How Scientists Get You to Eat Your Vegetables [Prevention Magazine online]

Every seat in the College Station, Texas hall was filled with scientists and folks from the food industry, gathered for one reason: to wish a happy 20th birthday to the Vegetable and Fruit Improvement Center.

When you first hear that such a place exists, nestled inside of Texas A&M University, the name sounds ridiculous. How can you improve upon a vegetable? I imagined subterranean laboratories where veggies are injected with a secret bacon-flavored serum, a mutant supergarden where veggies are crossbred with kale to make super superfoods.

What I learned was that the VFIC wasn’t just a place where scientists aim to make vegetables healthier (though they often do by boosting antioxidant and vitamin content.) Above all else, it’s where they try to get people to simply eat their vegetables. The best way to maximize the health benefits of vegetables, of course, is to get people to put them in their bodies.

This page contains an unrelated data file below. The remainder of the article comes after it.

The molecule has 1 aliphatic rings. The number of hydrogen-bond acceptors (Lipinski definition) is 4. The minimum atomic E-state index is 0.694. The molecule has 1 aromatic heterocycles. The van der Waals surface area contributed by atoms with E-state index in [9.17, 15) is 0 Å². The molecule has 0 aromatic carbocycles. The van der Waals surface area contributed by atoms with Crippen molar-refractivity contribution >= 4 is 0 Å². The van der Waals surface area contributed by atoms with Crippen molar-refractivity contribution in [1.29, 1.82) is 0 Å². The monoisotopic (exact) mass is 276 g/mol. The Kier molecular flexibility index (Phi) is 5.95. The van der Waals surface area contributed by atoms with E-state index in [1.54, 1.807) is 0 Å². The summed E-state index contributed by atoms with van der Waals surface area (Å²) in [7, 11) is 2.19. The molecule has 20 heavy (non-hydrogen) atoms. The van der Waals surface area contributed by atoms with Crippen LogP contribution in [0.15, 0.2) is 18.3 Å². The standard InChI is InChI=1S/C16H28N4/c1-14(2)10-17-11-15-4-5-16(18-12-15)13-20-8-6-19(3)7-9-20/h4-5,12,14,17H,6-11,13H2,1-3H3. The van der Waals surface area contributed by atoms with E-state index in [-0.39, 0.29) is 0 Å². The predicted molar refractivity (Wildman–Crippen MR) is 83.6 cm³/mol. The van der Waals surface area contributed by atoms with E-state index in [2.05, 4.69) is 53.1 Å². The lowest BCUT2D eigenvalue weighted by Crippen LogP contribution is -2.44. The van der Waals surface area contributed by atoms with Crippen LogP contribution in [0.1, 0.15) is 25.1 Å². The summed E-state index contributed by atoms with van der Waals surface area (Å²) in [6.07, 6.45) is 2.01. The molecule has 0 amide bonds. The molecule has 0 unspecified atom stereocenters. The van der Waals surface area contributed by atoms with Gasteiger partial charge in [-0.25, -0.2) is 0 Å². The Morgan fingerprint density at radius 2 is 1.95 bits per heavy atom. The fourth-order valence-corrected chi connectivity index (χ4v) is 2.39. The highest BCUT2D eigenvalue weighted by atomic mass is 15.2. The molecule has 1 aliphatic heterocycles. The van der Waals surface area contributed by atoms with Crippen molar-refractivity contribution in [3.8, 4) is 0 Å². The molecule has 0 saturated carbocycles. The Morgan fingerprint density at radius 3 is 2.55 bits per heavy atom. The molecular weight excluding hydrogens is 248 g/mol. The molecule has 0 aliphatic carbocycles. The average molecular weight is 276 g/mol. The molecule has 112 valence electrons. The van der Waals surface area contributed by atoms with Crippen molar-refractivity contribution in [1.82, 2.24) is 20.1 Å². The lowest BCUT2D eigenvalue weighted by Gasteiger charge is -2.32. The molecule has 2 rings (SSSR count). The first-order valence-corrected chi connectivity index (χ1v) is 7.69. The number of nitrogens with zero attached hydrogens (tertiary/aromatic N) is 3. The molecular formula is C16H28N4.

“The final end product of this whole center is to provide healthy, tasty, and flavorful vegetables and fruit, which will eventually reduce healthcare costs,” said Bhimu Patil, director of the Vegetable and Fruit Improvement Center. Studies have shown that fruits and vegetables help inhibit diseases of all stripes, from cancer to obesity.

“I guess sometimes we’re in a little academic bubble here,” said Kevin Crosby, a vegetable breeder and associate professor of horticultural sciences at the VFIC. “We think people should eat vegetables, and we don’t know why they don’t—but we also need to think how to educate the public, how to spread that interest or that excitement about vegetables to everyday people who don’t even think about vegetables.”

To read the complete article by Mandy Oaklander of, either download a PDF or visit the original link.


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